The Ontario government is continuing to strengthen protections for tenants by holding the rent increase guideline for 2024 at 2.5 per cent, well below the average inflation rate of 5.9 per cent. The rent increase guideline is the maximum amount a landlord can increase rent during the year for most tenants without the approval of the Landlord and Tenant Board.
The guideline is based on Ontario’s Consumer Price Index, a measure of inflation calculated by Statistics Canada using data that reflects economic conditions over the past year. Under the Residential Tenancies Act, the guideline is capped at 2.5 per cent to help protect tenants from rising interest rates that would result in higher rent. Without the cap, the recent rate of inflation would have resulted in an increase of 5.9 per cent in 2024.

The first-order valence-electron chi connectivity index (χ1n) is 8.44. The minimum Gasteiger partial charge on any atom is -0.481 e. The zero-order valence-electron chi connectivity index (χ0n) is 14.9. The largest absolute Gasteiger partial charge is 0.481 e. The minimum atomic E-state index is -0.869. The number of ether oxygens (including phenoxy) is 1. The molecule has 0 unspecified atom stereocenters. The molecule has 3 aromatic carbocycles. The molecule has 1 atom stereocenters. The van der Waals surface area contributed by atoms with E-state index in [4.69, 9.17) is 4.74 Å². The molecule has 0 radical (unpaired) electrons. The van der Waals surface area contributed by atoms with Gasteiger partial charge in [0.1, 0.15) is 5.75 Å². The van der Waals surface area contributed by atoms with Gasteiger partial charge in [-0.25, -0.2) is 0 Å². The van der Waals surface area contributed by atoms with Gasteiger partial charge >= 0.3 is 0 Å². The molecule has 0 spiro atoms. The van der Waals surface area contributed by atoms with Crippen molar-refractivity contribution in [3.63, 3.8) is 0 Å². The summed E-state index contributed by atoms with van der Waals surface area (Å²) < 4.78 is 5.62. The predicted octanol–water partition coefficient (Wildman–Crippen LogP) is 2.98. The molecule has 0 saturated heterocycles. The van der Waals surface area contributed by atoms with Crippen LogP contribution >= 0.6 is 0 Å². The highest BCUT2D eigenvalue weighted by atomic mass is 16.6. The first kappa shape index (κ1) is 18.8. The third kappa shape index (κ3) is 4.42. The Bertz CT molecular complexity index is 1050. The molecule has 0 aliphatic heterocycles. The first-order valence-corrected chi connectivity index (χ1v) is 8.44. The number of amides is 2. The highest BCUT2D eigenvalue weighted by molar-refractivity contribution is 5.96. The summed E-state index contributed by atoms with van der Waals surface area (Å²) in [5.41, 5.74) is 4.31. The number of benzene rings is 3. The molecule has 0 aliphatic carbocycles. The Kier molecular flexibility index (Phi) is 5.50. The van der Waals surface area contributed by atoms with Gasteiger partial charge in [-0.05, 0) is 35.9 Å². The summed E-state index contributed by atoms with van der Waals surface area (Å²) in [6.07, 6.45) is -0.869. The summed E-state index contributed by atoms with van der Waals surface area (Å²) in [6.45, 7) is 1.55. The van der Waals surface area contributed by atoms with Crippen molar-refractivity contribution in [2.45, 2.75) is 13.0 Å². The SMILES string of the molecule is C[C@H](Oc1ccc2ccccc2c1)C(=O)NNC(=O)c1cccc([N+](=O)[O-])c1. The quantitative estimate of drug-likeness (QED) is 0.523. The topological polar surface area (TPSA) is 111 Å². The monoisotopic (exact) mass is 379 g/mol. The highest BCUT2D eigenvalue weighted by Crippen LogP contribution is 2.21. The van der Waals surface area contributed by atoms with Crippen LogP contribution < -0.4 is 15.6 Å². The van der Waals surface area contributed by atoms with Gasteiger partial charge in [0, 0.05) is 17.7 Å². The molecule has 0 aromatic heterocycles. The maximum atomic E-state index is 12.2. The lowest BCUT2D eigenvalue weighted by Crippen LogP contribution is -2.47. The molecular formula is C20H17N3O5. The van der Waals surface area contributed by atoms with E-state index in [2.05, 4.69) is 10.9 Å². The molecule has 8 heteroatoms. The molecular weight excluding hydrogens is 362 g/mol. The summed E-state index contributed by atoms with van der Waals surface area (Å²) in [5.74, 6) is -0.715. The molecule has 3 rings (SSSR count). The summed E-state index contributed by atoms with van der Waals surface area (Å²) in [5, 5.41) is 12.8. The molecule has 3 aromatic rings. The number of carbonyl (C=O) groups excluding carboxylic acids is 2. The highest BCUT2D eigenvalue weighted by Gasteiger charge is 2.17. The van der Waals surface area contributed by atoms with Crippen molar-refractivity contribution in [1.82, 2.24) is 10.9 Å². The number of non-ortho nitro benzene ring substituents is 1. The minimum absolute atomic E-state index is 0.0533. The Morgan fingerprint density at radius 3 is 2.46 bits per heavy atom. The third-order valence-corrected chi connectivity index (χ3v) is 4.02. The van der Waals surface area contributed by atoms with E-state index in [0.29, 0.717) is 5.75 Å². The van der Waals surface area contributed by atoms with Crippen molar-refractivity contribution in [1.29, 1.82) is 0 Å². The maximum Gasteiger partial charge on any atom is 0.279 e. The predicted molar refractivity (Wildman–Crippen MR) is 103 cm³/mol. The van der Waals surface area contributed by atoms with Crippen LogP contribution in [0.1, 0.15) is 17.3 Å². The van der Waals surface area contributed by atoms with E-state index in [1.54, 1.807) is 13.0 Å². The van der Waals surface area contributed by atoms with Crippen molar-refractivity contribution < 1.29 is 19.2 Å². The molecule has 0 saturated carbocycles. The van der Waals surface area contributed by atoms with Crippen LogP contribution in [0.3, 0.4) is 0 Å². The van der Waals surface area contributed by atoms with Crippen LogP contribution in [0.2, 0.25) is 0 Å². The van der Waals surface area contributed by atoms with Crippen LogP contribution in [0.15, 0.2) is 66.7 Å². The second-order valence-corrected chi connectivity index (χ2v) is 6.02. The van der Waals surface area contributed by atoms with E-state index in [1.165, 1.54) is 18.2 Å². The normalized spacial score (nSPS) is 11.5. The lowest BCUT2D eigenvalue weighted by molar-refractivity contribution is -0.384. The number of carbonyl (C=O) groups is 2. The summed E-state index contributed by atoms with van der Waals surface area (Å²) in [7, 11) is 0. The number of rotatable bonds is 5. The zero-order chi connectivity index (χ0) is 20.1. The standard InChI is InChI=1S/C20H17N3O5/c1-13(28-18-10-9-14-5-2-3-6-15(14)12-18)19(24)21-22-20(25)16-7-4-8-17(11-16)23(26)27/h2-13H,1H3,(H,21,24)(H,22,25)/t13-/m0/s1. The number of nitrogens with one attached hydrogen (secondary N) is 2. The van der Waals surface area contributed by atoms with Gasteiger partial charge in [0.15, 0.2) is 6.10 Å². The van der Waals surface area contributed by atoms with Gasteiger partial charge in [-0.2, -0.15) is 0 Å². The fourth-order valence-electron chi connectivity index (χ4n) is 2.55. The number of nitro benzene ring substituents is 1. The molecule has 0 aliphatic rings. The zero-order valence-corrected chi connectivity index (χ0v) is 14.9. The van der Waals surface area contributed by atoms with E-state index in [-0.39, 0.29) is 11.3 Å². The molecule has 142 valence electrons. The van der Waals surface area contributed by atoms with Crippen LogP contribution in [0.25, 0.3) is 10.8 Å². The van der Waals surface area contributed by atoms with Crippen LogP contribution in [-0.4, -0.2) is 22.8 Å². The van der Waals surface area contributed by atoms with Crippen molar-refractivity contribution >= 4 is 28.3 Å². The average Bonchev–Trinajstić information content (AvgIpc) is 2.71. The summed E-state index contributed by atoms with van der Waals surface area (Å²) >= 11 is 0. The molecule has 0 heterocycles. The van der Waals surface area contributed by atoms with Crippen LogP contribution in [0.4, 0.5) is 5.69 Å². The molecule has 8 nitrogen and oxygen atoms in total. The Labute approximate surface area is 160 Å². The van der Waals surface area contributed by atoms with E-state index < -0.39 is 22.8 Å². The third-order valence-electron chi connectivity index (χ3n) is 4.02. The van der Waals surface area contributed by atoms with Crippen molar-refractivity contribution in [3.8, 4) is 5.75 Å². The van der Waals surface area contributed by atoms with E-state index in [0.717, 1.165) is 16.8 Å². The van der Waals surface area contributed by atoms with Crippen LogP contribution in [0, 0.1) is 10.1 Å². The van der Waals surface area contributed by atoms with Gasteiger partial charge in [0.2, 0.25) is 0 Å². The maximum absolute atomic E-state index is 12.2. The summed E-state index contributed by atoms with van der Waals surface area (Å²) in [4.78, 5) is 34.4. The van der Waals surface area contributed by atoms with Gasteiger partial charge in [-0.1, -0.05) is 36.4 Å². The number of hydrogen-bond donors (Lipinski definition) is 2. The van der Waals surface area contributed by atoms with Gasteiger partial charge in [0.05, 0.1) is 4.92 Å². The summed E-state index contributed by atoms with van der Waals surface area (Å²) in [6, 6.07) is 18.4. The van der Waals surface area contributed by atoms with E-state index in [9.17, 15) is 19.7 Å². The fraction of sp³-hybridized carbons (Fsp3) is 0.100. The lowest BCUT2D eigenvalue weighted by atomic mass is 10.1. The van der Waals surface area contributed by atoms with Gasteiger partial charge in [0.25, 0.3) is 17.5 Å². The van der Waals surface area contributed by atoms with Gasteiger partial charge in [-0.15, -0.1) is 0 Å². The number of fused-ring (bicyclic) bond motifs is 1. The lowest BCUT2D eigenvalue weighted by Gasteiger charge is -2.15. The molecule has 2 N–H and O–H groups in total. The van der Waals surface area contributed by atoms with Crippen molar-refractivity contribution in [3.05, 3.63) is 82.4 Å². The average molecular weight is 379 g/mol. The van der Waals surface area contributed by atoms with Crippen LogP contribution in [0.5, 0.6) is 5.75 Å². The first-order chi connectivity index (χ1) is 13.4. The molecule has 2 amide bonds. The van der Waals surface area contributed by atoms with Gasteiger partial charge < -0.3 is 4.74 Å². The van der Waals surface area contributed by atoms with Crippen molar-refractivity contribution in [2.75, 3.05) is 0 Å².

“Our government knows the cost of living continues to be a challenge for many Ontarians, including renters, which is why we are holding the rent increase guideline at 2.5 per cent,” said Steve Clark, Minister of Municipal Affairs and Housing. “This decision builds on the historic tenant protections contained in our recent Helping Homebuyers, Protecting Tenants plan, and demonstrates our commitment to help tenants across the province.”
In 2022, Ontario broke ground on nearly 15,000 new purpose-built rentals, a 7.5 per cent increase from 2021 and the highest number on record. This year, rental starts across the province total more than 8,500 new units, which is a 77 per cent increase over January to May of 2022.